ARMA — As part of a school project, three Northeast Junior High students had to think of an innovative way to get fresh water to a city. 

The team of students, Dawson Troth, Braden Young and Hayden Burt, competed at the annual Future City Competition on Saturday at the University of Kansas (KU) in Lawrence. This year’s theme was “Clean Water: Tap into Tomorrow.” The team was led by their teacher, Gifted Facilitator Brad Johnson. 

“They [the topics] are all real life, real issue things like stormwater management, solid waste management, another was on feeding future cities,” Johnson said, adding for an example, “Can you produce food within your own borders?” 

The Future City competition is for students in grades six, seven and eight. It consists of five parts. The first is building a cyber city in the SimCity program. The second is writing an essay describing their city and how they solved this year’s problem. Next, they had to create a scaled model showing a portion of their city. The last two parts of the competition were giving a presentation to two sets of judges along with answering questions from the special awards judges.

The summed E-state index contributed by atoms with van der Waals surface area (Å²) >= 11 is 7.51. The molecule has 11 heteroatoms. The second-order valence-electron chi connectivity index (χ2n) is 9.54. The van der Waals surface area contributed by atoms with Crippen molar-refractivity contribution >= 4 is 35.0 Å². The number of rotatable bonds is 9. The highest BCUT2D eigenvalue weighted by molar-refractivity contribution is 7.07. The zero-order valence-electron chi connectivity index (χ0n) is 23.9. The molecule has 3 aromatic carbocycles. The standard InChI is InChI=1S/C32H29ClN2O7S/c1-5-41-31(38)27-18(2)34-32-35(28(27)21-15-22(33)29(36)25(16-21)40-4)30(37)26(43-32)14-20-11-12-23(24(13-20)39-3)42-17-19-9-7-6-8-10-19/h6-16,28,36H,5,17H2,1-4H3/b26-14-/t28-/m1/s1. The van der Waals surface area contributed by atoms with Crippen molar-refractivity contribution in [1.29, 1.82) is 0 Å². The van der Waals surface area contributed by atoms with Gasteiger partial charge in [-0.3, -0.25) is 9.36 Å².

Troth, Young and Burt’s approach was similar to construction of the Palm Jumeirah Islands, where artificial islands were made with reinforced sand, Johnson said. The students chose to build an island in the Florida Keys and chose harvesting rainwater as part of their fresh water portion of the project. 

The top five teams become the semi-finalists who give their presentations to another set of judges and other teams. Then they are ranked from first to fifth. The top team represents Kansas in the national competition in February. Though the Northeast team did not place in the top five, they nevertheless won a specialty award. 

They were awarded the Best Infrastructure Award by the American Public Works Association: Kansas City Metro Chapter.

“Infrastructure is the underlying foundation of a city,” a release from the Northeast Junior High said. “Such examples include streets, bridges, water, sewage, communication and power lines.”  

This makes the third consecutive year that the Northeast team has won a specialty award. 

“I’ll have to admit, I was pleasantly surprised that they won another specialty award,” Johnson said, applauding the students' work.